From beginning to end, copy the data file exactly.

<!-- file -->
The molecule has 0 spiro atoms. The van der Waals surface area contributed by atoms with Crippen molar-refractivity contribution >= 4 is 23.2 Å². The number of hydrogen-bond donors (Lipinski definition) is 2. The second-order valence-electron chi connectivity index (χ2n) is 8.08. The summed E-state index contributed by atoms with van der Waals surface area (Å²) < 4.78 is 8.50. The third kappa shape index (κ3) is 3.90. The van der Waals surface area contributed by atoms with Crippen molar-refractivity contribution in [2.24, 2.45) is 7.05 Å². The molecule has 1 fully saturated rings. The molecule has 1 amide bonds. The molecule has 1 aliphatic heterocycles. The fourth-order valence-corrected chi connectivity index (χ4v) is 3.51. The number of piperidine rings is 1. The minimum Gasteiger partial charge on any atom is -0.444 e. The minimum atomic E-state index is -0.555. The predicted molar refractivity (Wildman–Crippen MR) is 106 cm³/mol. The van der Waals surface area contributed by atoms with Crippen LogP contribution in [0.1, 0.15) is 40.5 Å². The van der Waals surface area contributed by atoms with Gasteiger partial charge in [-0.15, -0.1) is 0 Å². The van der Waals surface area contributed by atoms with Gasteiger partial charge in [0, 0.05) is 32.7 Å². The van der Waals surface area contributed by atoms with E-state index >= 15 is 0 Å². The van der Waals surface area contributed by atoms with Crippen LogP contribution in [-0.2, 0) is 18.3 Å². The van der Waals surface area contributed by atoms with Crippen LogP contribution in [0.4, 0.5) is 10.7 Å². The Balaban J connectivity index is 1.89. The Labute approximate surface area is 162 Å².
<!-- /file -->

The molecule has 0 spiro atoms. The van der Waals surface area contributed by atoms with Crippen molar-refractivity contribution >= 4 is 23.2 Å². The number of hydrogen-bond donors (Lipinski definition) is 2. The second-order valence-electron chi connectivity index (χ2n) is 8.08. The summed E-state index contributed by atoms with van der Waals surface area (Å²) < 4.78 is 8.50. The third kappa shape index (κ3) is 3.90. The van der Waals surface area contributed by atoms with Crippen molar-refractivity contribution in [2.24, 2.45) is 7.05 Å². The molecule has 1 fully saturated rings. The molecule has 1 amide bonds. The molecule has 1 aliphatic heterocycles. The fourth-order valence-corrected chi connectivity index (χ4v) is 3.51. The number of piperidine rings is 1. The minimum Gasteiger partial charge on any atom is -0.444 e. The minimum atomic E-state index is -0.555. The predicted molar refractivity (Wildman–Crippen MR) is 106 cm³/mol. The van der Waals surface area contributed by atoms with Crippen LogP contribution in [0.1, 0.15) is 40.5 Å². The van der Waals surface area contributed by atoms with Gasteiger partial charge in [-0.15, -0.1) is 0 Å². The van der Waals surface area contributed by atoms with Gasteiger partial charge in [0, 0.05) is 32.7 Å². The van der Waals surface area contributed by atoms with E-state index >= 15 is 0 Å². The van der Waals surface area contributed by atoms with Crippen LogP contribution in [-0.2, 0) is 18.3 Å². The van der Waals surface area contributed by atoms with Crippen LogP contribution in [0.4, 0.5) is 10.7 Å². The Balaban J connectivity index is 1.89. The Labute approximate surface area is 162 Å².